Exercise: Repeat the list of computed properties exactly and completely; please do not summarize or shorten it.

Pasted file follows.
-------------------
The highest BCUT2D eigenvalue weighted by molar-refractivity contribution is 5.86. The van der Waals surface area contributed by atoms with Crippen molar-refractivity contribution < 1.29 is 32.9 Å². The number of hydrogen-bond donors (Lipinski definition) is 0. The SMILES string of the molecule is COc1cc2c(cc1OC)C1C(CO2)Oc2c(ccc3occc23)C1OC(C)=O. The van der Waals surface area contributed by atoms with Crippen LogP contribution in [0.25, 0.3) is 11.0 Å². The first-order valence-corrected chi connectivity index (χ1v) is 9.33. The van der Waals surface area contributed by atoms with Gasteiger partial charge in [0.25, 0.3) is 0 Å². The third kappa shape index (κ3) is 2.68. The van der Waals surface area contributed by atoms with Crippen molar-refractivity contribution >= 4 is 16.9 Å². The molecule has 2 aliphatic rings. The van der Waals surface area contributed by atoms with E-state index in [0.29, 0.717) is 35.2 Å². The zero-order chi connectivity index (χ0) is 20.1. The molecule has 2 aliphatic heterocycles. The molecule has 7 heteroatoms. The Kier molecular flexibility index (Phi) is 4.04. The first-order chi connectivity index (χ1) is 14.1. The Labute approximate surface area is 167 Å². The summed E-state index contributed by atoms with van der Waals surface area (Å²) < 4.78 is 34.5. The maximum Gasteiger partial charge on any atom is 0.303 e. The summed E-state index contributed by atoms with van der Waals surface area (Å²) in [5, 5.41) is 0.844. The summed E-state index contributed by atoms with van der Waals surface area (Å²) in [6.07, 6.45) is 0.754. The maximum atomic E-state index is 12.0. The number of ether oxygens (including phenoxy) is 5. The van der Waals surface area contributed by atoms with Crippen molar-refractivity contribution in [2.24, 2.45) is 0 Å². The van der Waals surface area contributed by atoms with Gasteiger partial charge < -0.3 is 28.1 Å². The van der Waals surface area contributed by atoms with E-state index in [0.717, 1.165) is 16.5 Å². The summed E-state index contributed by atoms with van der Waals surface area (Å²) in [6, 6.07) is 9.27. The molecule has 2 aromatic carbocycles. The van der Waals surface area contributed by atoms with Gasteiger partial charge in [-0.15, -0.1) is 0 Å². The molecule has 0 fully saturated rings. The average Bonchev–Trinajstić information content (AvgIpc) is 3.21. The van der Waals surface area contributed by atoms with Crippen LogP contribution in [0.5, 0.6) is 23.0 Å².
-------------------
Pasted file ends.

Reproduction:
The highest BCUT2D eigenvalue weighted by molar-refractivity contribution is 5.86. The van der Waals surface area contributed by atoms with Crippen molar-refractivity contribution < 1.29 is 32.9 Å². The number of hydrogen-bond donors (Lipinski definition) is 0. The SMILES string of the molecule is COc1cc2c(cc1OC)C1C(CO2)Oc2c(ccc3occc23)C1OC(C)=O. The van der Waals surface area contributed by atoms with Crippen LogP contribution in [0.25, 0.3) is 11.0 Å². The first-order valence-corrected chi connectivity index (χ1v) is 9.33. The van der Waals surface area contributed by atoms with Gasteiger partial charge in [0.25, 0.3) is 0 Å². The third kappa shape index (κ3) is 2.68. The van der Waals surface area contributed by atoms with Crippen molar-refractivity contribution >= 4 is 16.9 Å². The molecule has 2 aliphatic rings. The van der Waals surface area contributed by atoms with E-state index in [0.29, 0.717) is 35.2 Å². The zero-order chi connectivity index (χ0) is 20.1. The molecule has 2 aliphatic heterocycles. The molecule has 7 heteroatoms. The Kier molecular flexibility index (Phi) is 4.04. The first-order chi connectivity index (χ1) is 14.1. The Labute approximate surface area is 167 Å². The summed E-state index contributed by atoms with van der Waals surface area (Å²) < 4.78 is 34.5. The maximum Gasteiger partial charge on any atom is 0.303 e. The summed E-state index contributed by atoms with van der Waals surface area (Å²) in [5, 5.41) is 0.844. The summed E-state index contributed by atoms with van der Waals surface area (Å²) in [6.07, 6.45) is 0.754. The maximum atomic E-state index is 12.0. The number of ether oxygens (including phenoxy) is 5. The van der Waals surface area contributed by atoms with Crippen molar-refractivity contribution in [2.24, 2.45) is 0 Å². The van der Waals surface area contributed by atoms with Gasteiger partial charge < -0.3 is 28.1 Å². The van der Waals surface area contributed by atoms with E-state index in [0.717, 1.165) is 16.5 Å². The summed E-state index contributed by atoms with van der Waals surface area (Å²) in [6, 6.07) is 9.27. The molecule has 2 aromatic carbocycles. The van der Waals surface area contributed by atoms with Gasteiger partial charge in [-0.15, -0.1) is 0 Å². The molecule has 0 fully saturated rings. The average Bonchev–Trinajstić information content (AvgIpc) is 3.21. The van der Waals surface area contributed by atoms with Crippen LogP contribution in [0.5, 0.6) is 23.0 Å².